Given Dr. Hilleman’s obsession with safety and effectiveness, it came as a bitter surprise toward the end of his life, The Lancet, a respected British medical journal, published an article alleging that M.M.R. had caused an epidemic of autism. The lead author, Dr. Andrew Wakefield, became a media celebrity, and some parents began to balk at having their children immunized; the vaccine’s very success had made them forget just how devastating measles, mumps and rubella could be. Since that time, multiple independent studies would eventually demonstrate that there is no link between M.M.R. and autism, and Dr. Wakefield’s work has been widely discredited. In 2010, the British medical authorities stripped him of the right to practice medicine, and The Lancet retracted the 1998 article. However, it came too late, not just for Dr. Hilleman, who by then had died of cancer, but also for many parents who mistakenly believed that avoiding the vaccine was the right way to protect their children. In 2011 alone, a measles outbreak in Europe sickened 26,000 people and killed 9.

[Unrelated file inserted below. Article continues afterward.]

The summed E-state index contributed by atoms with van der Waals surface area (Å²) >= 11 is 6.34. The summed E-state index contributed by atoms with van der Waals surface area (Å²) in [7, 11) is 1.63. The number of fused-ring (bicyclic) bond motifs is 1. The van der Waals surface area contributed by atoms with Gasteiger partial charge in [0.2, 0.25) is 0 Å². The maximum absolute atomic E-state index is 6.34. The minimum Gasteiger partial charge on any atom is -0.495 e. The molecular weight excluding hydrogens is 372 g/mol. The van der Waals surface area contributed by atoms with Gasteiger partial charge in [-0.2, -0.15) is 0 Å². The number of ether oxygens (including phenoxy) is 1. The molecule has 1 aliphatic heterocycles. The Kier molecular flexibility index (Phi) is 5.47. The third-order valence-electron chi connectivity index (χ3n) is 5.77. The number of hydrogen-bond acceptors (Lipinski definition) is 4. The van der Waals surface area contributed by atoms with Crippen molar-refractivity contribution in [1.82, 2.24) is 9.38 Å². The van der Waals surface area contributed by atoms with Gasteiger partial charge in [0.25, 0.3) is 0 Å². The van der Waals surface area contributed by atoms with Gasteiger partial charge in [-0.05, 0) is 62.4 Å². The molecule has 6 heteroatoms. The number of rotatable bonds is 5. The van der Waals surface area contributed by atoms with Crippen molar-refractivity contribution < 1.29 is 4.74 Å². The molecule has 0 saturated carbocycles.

But Dr. Hilleman would probably still find reason to be encouraged. The Measles and Rubella Initiative, a global campaign organized in 2001, has given the M.M.R. vaccine to a billion children in this century, preventing 9.6 million deaths from measles alone, for less than $2 a dose. According to Dr. Stephen L. Cochi, a global immunization adviser at the C.D.C., the initiative is “on the verge of setting a target date” to eradicate the disease.


Much of modern preventive medicine is based on Dr. Hilleman’s work, though he never received the public recognition of Salk, Sabin or Pasteur. He is credited with having developed more human and animal vaccines than any other scientist, helping to extend human life expectancy and improving the economies of many countries.


One of Dr. Hilleman’s goals was to develop the first licensed vaccine against any viral cancer. He achieved it in the early 1970’s, developing a vaccine to prevent Marek’s disease, a lymphoma cancer of chickens caused by a member of the herpes virus family. Preventing the disease helped revolutionize the economics of the poultry industry.


Dr. Hilleman’s vaccines have also prevented deafness, blindness and other permanent disabilities among millions of people, a point made in 1988 when President Ronald Reagan presented him with the National Medal of Science, the nation’s highest scientific honor. Source: The New York Times: Lawrence K. Altman MD and Richard Conniff, May 6, 2013


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Why a Flu Vaccine is a Good Idea as Flu in Pregnancy May Quadruple Child’s Risk For Bipolar Disorder